I sometimes wonder where the old adage about seeing yourself as others see you has gotten off to. I’m thinking of the recent procedure the US government has implemented for folks to get a visa waiver to enter the United States. It’s obvious these government wonks have no idea that the US is having some perception problems in the minds of potential visitors—or are working overtime to see that nobody even thinks of entering our beloved country.
Besides charging our visitors $10 for the privilege of paying for the advertising that tells them the US is a really neato place to visit, there is an outrageous questionnaire visitors must fill out before they’re given the privilege of embarking. I give thanks to by Charlie Leocha who penned Washington’s twisted tourism logic for this incredible insight into the insanity the US government makes visitors sweat through.
The questions foreigners have to answer include inquisitions into their “moral turpitude” among others. Have any idea what moral turpitude includes? Imagine if you were a foreigner!
The reason you have little knowledge of moral turpitude is that the concept is a legal one which has never been precisely defined. In fact, there is (was) a 28 page PDF Document which attempts to help consular officers with the impossible task of determining a persons moral turpitude. If I’m reading it right, it would be pretty darn easy to deny entrance to just about anyone using the criteria established in this document. But then again, it’s pretty much all incomprehensible legal jargon.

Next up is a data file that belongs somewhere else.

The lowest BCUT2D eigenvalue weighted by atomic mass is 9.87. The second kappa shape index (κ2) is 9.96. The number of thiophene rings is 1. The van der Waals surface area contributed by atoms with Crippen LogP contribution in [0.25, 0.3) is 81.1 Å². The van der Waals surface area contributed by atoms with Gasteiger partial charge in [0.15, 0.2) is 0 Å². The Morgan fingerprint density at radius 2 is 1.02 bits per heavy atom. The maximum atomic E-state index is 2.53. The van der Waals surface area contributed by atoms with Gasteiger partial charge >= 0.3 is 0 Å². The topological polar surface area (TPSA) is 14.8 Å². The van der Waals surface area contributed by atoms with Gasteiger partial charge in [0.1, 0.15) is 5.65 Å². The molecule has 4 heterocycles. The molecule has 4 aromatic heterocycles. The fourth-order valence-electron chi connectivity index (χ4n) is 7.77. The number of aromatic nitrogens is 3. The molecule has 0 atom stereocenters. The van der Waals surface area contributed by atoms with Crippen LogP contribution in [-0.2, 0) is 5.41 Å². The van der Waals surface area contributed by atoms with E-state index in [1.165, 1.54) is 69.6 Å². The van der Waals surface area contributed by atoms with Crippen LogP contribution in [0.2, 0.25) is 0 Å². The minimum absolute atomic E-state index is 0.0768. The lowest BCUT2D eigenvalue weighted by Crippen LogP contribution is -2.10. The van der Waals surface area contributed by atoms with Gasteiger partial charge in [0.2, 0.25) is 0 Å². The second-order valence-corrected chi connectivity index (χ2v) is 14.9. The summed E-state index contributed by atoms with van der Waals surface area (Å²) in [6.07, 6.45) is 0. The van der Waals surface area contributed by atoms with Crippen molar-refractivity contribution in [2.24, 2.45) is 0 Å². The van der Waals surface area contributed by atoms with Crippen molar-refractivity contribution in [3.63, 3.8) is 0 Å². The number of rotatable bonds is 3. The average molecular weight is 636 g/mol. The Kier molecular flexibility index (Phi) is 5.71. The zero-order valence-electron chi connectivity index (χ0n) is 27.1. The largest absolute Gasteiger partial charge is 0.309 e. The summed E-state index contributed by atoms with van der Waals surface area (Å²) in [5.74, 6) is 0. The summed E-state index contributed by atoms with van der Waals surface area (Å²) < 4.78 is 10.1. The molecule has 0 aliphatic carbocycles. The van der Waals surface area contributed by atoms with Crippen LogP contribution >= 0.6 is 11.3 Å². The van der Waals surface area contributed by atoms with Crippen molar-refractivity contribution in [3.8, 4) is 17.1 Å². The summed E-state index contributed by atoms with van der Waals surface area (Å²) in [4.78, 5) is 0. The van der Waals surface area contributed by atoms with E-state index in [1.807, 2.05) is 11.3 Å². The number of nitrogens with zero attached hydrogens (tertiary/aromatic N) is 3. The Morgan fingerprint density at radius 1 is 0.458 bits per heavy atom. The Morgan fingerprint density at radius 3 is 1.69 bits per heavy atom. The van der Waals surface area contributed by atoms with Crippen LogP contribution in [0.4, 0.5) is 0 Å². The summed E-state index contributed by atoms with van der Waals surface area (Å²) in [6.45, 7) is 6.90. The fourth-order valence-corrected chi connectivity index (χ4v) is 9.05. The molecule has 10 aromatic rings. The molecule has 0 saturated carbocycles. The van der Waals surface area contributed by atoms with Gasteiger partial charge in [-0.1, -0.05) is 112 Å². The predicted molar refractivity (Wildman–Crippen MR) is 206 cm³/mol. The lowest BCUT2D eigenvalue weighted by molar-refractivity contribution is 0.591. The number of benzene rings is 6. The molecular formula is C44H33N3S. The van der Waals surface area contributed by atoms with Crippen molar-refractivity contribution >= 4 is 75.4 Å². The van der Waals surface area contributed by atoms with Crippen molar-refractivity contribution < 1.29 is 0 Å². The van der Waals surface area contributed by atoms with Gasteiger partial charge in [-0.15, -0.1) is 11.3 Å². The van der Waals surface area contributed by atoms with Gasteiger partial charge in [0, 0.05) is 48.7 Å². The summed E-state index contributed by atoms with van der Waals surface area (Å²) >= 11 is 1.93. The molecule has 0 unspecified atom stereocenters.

Wanna come to my country, oh ye Italiani? Bring your suitcase, your passport, and your lawyer (who speaks English).
Oh, and don’t even think of coming to our great country if you’ve been a Nazi concentration camp guard. The form is quite specific on that one.
Why does the US government insist on treating everyone as a terrorist? Can’t you powerful folks blind to everything that goes on past our borders get over that? Can’t ya’ll see that treating people poorly is why tourism to the US is dying?
In the end, I agree with Charlie Leocha:
We will need far more than a Travel Promotion Act that adds another tax on entry and then creates a fluffy picture of the beauty of America in order to increase tourism to our United States. We need to begin treating tourists like the visitors they are and work at welcoming them into our country rather than treating them like suspected war criminals, potential child molesters, spies, terrorists or common crooks.
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